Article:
If you dine out, bring a zero waste kit
A zero waste kit is the hottest accessory to pair with your second hand outfit! Whether you skip out to a local cafe to grab a drink on the way to a romantic skate at your local rink or sit down to enjoy dinner out with friends and family, a zero waste kit will help you avoid using single-use disposable items like coffee cups and take out containers.
It's important to remember that even if the disposable item you're using is recyclable, recycling is not the solution to our current waste crisis in the west:
By the time waste gets recycled, 95 per cent of the environmental damage has already occurred – in manufacturing, in oil extraction, in the poisoning of our rivers and air. People have to buy less…our economy is based on endless growth, endless production of what our landfills tell us is basically junk. The cycle just keeps going: manufacture, consume, discard.
Here's how to assemble your own!
Make a card using upcycled materials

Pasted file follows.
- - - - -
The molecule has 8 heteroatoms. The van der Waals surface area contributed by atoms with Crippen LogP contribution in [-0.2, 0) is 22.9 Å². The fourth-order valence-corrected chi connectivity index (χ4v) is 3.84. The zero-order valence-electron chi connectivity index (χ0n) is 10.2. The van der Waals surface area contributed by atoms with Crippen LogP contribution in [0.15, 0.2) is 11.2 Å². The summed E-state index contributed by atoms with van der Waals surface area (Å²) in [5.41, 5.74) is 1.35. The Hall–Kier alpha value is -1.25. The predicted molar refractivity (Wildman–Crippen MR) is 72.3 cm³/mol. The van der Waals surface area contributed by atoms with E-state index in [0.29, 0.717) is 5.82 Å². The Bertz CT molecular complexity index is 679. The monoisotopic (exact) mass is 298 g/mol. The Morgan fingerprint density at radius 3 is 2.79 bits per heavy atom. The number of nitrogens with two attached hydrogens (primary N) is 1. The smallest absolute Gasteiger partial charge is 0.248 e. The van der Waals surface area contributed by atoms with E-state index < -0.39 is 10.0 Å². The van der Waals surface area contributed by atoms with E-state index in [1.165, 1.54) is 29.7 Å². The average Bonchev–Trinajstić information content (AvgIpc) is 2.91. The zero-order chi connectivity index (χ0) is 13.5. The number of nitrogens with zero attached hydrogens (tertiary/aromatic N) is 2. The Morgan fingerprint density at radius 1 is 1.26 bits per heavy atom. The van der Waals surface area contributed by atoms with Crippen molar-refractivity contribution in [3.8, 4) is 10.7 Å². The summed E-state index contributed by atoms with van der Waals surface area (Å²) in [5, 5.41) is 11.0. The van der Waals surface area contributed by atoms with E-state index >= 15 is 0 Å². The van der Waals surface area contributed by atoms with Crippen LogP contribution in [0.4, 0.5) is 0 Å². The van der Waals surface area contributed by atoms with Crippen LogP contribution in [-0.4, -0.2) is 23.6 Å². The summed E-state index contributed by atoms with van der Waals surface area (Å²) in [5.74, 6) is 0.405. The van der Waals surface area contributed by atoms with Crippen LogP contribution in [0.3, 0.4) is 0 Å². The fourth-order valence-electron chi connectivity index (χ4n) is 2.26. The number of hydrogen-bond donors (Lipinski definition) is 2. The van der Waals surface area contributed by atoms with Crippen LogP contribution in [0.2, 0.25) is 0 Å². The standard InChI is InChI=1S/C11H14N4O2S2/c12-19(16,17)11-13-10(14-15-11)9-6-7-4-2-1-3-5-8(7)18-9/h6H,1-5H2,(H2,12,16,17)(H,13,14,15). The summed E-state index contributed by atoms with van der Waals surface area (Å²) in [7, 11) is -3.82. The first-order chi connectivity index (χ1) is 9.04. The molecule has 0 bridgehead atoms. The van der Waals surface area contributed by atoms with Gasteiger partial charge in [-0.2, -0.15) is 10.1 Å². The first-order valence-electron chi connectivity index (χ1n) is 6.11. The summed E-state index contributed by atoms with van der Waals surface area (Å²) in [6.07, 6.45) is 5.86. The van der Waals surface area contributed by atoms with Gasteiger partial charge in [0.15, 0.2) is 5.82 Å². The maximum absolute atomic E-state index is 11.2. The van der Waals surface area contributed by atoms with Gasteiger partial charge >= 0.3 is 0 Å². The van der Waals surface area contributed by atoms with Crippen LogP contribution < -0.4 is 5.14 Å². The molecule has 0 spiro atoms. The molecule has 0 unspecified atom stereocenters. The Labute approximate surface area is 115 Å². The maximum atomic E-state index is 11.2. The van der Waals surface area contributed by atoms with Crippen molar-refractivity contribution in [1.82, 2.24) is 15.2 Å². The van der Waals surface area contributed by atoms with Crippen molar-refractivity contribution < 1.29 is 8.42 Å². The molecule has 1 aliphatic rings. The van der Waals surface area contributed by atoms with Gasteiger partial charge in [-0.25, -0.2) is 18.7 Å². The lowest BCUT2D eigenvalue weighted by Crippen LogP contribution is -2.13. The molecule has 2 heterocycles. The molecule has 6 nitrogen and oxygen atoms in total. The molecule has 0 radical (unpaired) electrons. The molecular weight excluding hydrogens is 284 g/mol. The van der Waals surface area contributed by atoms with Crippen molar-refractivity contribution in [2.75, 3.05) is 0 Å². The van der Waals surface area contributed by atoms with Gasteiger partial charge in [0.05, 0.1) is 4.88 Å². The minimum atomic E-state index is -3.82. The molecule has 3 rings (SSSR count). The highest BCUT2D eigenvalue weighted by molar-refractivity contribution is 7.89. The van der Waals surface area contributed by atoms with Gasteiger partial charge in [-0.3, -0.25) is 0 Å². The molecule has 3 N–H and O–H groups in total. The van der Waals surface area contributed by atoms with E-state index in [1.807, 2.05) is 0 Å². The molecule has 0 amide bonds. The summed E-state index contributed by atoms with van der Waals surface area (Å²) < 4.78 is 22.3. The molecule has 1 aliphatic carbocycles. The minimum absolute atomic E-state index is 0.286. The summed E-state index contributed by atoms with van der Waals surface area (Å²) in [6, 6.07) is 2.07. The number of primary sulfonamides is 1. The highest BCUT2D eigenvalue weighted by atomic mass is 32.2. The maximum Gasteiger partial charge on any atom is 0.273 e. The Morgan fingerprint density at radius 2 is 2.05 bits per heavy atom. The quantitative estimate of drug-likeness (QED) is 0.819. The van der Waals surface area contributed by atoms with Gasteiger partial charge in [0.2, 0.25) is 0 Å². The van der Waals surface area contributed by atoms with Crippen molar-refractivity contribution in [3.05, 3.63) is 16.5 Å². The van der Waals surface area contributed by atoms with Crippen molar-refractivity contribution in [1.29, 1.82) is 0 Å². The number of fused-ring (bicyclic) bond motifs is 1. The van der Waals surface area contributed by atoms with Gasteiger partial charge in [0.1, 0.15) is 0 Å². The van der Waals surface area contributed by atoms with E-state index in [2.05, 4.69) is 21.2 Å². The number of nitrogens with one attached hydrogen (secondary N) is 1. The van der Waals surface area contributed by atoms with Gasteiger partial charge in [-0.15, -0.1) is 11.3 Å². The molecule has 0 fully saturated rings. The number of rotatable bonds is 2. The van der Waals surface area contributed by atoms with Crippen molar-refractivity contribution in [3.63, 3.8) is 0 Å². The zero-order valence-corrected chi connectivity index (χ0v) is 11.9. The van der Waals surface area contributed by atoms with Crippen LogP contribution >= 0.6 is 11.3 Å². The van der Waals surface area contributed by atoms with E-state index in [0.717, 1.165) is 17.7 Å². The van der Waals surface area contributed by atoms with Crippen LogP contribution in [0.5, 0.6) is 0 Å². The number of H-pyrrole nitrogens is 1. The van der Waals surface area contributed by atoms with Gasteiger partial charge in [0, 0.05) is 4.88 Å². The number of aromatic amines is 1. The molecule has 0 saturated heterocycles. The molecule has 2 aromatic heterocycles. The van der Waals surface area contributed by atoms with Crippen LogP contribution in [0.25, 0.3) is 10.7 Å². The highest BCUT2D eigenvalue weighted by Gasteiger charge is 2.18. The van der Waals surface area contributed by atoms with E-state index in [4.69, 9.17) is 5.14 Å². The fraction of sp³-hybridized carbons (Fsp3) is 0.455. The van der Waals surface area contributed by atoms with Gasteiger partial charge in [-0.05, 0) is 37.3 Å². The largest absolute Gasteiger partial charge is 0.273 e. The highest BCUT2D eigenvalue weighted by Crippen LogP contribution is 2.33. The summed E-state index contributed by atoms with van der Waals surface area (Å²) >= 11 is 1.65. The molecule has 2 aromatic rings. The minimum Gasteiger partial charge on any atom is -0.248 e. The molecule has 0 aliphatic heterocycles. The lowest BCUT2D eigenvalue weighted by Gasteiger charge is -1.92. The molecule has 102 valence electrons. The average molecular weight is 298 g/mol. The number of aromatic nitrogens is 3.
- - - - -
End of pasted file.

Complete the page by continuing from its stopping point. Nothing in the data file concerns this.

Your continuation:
Elevate your Valentine's Day above the basic Hallmark Holiday and skip the purchasing of store-bought cards (which are often wrapped in plastic, which - as we've covered many times - is bad for the planet).
Make your own card instead with upcycled and used materials. Keeping a box at home with scrap materials, used wrapping paper, old cards and other odds and ends is a great practice to get into. That way, when you need to make a card, wrap a gift or get crafty, you have materials on hand you can reuse rather than purchasing new.
Give an experiential gift
Let’s face it – we’ve been doing the cheap stuffed teddy bears, boxes of chocolates and diamonds thing for long enough. It’s getting old. Plus, household consumption is responsible for up to 60% of global greenhouse gas emissions and between 50 and 80% of total land, material, and water use.
We don’t need to purchase stuff to express our undying love for a significant other or our gratitude to friends and family. Research has shown that accumulating more and more stuff does not equate to increases in happiness. Quite the opposite.
Experiences are where it’s at, so rather than give the ones you love unnecessary things, give them an experiential gift instead:
a membership to a Library of Things like the Toronto Tool Library or The Sharing Depot, where the borrowing of items will give them access to infinite experiences (for example, they could borrow board games to host a games night, a record player, disco ball and chocolate fountain to throw a wicked party or a projector, screen and popcorn maker to host the ultimate movie night).